I was doing some Mendel research and discovered this great video about how it\'s axes work: http://vimeo.com/6982104
It inspired me to try to build my own, and naturally, I started with Makerbot\'s y-stage.
There are two versions of this design: (one for old-school makerbots and one for the new guys)
The makerbot who\'s axes I\'m redesigning is super old school and has the original 8mm steel rods (instead of the current ~6.3mm). Luckily parametric modeling means changing the design to accommodate the new rods was as easy as changing two dimensions.
I've done a bunch of testing using the y-stage (both versions) and have found that it works amazingly well. A few benefits of this more complicated and arguably over-kill design:
1. It doesn't matter where the drive belt applies the force to move the stage. No torque will ever jam or stick the stage.
2. This means you can turn the power WAY down on the y-stage. My bot is now about as close as you can get to silent when it moves straight in the y-direction.
3. It handles variability in the rods much better than the current design. Even if the rods aren't perfectly parallel, it'll work just fine.
This design is only 90% complete however. Everything works awesomely except I\'m stumped as to a good way to attach and arrange the drive belt. As it stands I'm just using a bolt and some washers to secure it and letting the other side of the belt (which moves in the opposite direction) rub against the inside of one of the printed parts. Far from perfect but it works.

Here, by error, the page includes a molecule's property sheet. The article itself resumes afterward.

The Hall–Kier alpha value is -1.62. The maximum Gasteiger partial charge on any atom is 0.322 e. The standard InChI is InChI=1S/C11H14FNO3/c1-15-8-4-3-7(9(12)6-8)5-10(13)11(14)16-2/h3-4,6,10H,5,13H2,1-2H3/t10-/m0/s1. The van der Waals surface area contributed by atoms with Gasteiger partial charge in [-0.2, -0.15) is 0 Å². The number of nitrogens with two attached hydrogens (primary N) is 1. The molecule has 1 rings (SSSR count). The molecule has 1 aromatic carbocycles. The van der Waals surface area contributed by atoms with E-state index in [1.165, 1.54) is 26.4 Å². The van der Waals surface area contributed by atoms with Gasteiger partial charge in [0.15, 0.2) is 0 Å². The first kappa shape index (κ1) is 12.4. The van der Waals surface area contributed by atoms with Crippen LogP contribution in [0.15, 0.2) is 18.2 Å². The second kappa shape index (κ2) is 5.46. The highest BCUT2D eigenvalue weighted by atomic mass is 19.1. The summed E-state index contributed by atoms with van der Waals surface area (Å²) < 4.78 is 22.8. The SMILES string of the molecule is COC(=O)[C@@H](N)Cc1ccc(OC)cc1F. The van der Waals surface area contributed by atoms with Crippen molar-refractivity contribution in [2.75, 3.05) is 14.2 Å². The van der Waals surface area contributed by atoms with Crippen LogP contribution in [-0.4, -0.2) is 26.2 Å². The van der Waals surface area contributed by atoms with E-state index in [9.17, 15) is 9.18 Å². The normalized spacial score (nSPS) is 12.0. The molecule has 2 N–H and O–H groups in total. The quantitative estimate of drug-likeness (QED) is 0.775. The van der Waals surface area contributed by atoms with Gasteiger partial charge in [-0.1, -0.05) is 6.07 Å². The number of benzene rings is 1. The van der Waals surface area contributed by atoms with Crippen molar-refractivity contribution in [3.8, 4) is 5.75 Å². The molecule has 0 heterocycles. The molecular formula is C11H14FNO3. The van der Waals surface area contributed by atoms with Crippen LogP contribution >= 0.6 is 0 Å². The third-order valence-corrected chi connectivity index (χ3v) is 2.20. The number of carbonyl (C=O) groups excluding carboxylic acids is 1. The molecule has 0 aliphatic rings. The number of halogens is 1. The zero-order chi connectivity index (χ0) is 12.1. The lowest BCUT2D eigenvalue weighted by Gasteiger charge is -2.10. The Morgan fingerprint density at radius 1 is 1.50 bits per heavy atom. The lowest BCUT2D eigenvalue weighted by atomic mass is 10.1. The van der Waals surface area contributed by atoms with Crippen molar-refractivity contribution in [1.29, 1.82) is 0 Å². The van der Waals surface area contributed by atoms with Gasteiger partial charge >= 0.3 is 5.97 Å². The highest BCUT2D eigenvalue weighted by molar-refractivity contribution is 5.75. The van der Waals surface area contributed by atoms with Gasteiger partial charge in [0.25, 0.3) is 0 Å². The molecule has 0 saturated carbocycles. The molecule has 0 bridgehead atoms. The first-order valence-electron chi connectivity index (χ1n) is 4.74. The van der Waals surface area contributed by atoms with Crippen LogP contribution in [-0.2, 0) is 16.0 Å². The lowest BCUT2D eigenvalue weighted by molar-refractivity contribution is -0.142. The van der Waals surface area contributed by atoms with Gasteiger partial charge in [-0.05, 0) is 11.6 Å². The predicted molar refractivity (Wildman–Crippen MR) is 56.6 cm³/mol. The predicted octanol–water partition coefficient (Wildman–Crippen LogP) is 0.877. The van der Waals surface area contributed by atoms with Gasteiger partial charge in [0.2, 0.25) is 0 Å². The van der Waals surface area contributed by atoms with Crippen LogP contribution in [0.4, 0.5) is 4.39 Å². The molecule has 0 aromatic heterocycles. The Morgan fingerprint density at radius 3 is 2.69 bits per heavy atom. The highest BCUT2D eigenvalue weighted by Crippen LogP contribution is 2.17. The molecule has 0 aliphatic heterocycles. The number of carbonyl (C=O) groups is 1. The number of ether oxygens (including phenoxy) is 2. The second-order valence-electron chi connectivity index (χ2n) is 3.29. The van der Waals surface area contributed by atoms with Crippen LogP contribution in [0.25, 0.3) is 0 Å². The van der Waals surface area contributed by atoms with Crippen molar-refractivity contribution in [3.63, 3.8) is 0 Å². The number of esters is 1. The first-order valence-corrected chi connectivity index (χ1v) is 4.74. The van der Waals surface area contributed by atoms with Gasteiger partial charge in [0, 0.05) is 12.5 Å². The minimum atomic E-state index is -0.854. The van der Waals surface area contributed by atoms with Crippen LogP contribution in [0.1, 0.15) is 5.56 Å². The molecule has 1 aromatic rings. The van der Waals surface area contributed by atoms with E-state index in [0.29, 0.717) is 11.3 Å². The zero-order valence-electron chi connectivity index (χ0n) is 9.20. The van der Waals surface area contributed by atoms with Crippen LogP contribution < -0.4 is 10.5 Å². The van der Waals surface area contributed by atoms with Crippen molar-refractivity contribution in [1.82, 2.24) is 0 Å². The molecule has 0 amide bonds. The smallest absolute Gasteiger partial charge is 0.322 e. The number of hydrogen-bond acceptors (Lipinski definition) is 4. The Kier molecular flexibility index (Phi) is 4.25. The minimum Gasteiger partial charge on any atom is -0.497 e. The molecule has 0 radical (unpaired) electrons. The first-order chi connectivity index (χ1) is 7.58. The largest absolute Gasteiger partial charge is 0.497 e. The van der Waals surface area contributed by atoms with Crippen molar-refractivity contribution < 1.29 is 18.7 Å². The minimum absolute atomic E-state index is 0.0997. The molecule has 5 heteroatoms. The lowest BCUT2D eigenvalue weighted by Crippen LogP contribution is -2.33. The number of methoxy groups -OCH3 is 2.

I'm going to try to tackle the x-stage soon and maybe arrange the y-bars a bit differently to see if I can come up with a solution there. I'll keep you posted.
Also.... A video of some early testing:
There are two parts to print: y-stage and y-stage-2 (choose the one's that match your makerbot's batch)
(I have a batch 7 bot and I believe those'll work for any of the new guys.... I forget which batch it was that first introduced the slimmer bars)
There was a flaw in the original batch7 design that I uploaded. I didn't account for the difference in build platforms. Changes have been made and the files should be all set to print now. Sorry for any inconvenience.
There's some required hardware listed below.
It should be pretty simple to figure out but remember to always have a washer on both sides of the bearing so that it moves nice and smoothly.
Solidworks files are in the .zip for your editing and perusing pleasure.